Chevy Traverse, Tahoe, Avalanche, Corvette
        Saturn Outlook

        The full-size GM trucks (Yukon, Tahoe, H2, Avalanche) look great wearing 26s, and the current CUVs (Outlook, Traverse, Acadia, Enclave) are class-leading 3-row haulers.

        The Corvette is a tremendous bang-for-the-buck achievement, along with the CTS.


        Of course, the rest of the stuff needs a little more work, but I sure wouldn't mind getting a Cruze or LaCrosse the next time I'm at the Avis counter...
      • 4 Years Ago
      ~3200lb in a small 4 cylinder economy car?

      GM, you already lost me. Seems as if it'd be slower than the old ecotec 2.2 Cavalier, which was.. pretty damn punchy actually.

      I was hoping for a good power to weight ratio. There's no way in hell now :P
        • 4 Years Ago
        Well if it's any indication, my e36 is about 3200lb, has a 2.8 I6 motor and probably 200lbs of noise deadening material.. oh yah.. and a ~200lb differential out back.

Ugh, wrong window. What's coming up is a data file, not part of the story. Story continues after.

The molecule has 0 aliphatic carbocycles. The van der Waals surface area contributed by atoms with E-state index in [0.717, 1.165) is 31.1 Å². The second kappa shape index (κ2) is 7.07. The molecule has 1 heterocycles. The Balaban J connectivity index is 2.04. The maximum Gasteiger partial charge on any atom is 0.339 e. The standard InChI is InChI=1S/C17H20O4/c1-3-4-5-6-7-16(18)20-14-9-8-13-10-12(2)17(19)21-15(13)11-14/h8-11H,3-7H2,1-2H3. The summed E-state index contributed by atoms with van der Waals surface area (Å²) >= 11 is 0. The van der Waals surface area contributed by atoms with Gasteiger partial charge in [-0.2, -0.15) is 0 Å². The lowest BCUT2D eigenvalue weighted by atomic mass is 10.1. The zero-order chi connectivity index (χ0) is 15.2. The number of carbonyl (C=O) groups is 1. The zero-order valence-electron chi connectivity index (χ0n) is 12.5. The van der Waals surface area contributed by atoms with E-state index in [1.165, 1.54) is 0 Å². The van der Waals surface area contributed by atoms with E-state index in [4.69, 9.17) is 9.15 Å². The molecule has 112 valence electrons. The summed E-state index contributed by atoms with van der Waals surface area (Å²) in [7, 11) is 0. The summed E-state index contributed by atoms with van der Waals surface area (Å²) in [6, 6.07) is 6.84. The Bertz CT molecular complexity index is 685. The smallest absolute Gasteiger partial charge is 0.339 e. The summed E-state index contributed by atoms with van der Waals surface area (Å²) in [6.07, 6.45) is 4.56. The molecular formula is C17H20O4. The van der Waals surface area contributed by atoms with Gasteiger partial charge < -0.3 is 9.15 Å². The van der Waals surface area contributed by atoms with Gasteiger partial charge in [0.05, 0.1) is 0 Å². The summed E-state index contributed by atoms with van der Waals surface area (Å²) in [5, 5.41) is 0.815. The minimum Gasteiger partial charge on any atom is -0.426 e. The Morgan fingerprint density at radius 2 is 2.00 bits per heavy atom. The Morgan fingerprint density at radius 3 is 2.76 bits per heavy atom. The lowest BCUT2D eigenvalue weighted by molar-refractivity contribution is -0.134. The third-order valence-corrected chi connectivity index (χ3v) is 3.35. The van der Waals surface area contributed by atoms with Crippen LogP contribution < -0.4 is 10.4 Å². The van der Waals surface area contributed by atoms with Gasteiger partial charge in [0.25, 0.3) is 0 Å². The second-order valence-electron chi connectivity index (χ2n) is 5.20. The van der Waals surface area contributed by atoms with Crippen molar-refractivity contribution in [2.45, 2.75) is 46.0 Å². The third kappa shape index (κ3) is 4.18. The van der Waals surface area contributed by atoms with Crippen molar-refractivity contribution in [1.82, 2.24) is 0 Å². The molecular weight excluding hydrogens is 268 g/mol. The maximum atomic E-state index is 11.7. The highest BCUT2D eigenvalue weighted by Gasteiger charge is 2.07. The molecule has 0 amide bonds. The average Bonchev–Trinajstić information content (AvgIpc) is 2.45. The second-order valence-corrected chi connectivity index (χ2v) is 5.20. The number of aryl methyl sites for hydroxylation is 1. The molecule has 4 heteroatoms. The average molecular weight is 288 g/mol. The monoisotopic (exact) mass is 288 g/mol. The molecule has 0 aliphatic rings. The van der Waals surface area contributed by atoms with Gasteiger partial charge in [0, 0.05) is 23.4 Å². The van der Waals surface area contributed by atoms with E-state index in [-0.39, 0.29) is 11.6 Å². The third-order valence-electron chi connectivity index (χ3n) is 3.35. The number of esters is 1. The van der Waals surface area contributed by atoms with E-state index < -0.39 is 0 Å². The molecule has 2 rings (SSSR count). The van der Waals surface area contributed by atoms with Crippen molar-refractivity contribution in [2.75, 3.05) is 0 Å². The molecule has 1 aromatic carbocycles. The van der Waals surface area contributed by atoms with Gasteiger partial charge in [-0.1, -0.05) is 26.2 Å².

the 2010 6 cylinder mustang is about 3400lb with a 4.0 in front... another huge rwd beast

        Maybe they should take out the brick pack before they sell it in the USA :P
        • 4 Years Ago
        Good point on the weight, however, crash and emissions regs have taken their toll on platform weight. On more expensive platforms, you can get away with using high-strength in more of the chassis to keep the wieght down, but on a car at this price point, I don't think there's much that can be done.
        • 4 Years Ago
        I dunno, dude. the Base Civic and Corolla are still in the 2700lb range.

        The 2008+ Focus is ~2600lb.

        The CR-Z is somewhere from 2400-2600lb and it's got a hybrid 1.5L powertrain for chrissakes.

        Not acceptable. I'll wait for the new focus..
        • 4 Years Ago
        3200lbs.... Then add in 500-600lbs of batteries and electric drivetrain on top of the ICE drivetrain, and you end up with a ~3800lb Chevy Volt.
      • 4 Years Ago
      This car sounds kinda interesting. I am in the market for a new car in 2011, I originally only had the new Focus on my list for compact cars; but this is starting to sound like its worth a test drive.
      • 4 Years Ago
      I'm confused by the bit about the oil filter... you'll access it from the top? I might by it so I don't have to crawl under the car to change the oil!
        • 4 Years Ago
        The way I read it, you'd still have to get under the vehicle to DRAIN the oil, but there's no longer a screw-on oil filter. Instead, there's a changeable paper filter accessed from above.